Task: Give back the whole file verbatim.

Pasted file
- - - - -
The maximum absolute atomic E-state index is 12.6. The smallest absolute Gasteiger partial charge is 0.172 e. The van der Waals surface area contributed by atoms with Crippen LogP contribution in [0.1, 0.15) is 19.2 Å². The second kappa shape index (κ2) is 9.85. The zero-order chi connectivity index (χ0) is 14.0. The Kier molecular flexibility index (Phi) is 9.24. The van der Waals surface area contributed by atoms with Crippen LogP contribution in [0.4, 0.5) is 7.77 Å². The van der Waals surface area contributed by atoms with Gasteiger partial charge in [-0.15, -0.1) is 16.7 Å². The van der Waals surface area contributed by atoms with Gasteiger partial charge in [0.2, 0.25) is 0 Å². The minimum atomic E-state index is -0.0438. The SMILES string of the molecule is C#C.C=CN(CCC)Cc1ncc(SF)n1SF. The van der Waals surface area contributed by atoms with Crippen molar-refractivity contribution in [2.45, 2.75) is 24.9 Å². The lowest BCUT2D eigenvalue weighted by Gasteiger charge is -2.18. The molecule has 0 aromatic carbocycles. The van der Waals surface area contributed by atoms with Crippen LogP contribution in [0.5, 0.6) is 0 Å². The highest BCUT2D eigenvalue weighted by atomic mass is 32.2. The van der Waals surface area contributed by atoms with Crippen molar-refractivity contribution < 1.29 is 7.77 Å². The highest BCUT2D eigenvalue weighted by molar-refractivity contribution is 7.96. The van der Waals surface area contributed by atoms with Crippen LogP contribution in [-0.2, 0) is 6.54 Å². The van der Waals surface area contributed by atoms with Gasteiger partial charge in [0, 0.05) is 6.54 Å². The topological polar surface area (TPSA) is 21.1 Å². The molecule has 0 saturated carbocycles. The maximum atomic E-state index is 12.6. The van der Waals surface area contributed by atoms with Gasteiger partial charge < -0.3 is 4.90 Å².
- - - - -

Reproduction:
The maximum absolute atomic E-state index is 12.6. The smallest absolute Gasteiger partial charge is 0.172 e. The van der Waals surface area contributed by atoms with Crippen LogP contribution in [0.1, 0.15) is 19.2 Å². The second kappa shape index (κ2) is 9.85. The zero-order chi connectivity index (χ0) is 14.0. The Kier molecular flexibility index (Phi) is 9.24. The van der Waals surface area contributed by atoms with Crippen LogP contribution in [0.4, 0.5) is 7.77 Å². The van der Waals surface area contributed by atoms with Gasteiger partial charge in [-0.15, -0.1) is 16.7 Å². The van der Waals surface area contributed by atoms with Gasteiger partial charge in [0.2, 0.25) is 0 Å². The minimum atomic E-state index is -0.0438. The SMILES string of the molecule is C#C.C=CN(CCC)Cc1ncc(SF)n1SF. The van der Waals surface area contributed by atoms with Crippen molar-refractivity contribution in [2.45, 2.75) is 24.9 Å². The lowest BCUT2D eigenvalue weighted by Gasteiger charge is -2.18. The molecule has 0 aromatic carbocycles. The van der Waals surface area contributed by atoms with Crippen LogP contribution in [0.5, 0.6) is 0 Å². The highest BCUT2D eigenvalue weighted by atomic mass is 32.2. The van der Waals surface area contributed by atoms with Crippen molar-refractivity contribution < 1.29 is 7.77 Å². The highest BCUT2D eigenvalue weighted by molar-refractivity contribution is 7.96. The van der Waals surface area contributed by atoms with Crippen LogP contribution in [-0.2, 0) is 6.54 Å². The van der Waals surface area contributed by atoms with Gasteiger partial charge in [0, 0.05) is 6.54 Å². The topological polar surface area (TPSA) is 21.1 Å². The molecule has 0 saturated carbocycles. The maximum atomic E-state index is 12.6. The van der Waals surface area contributed by atoms with Gasteiger partial charge < -0.3 is 4.90 Å².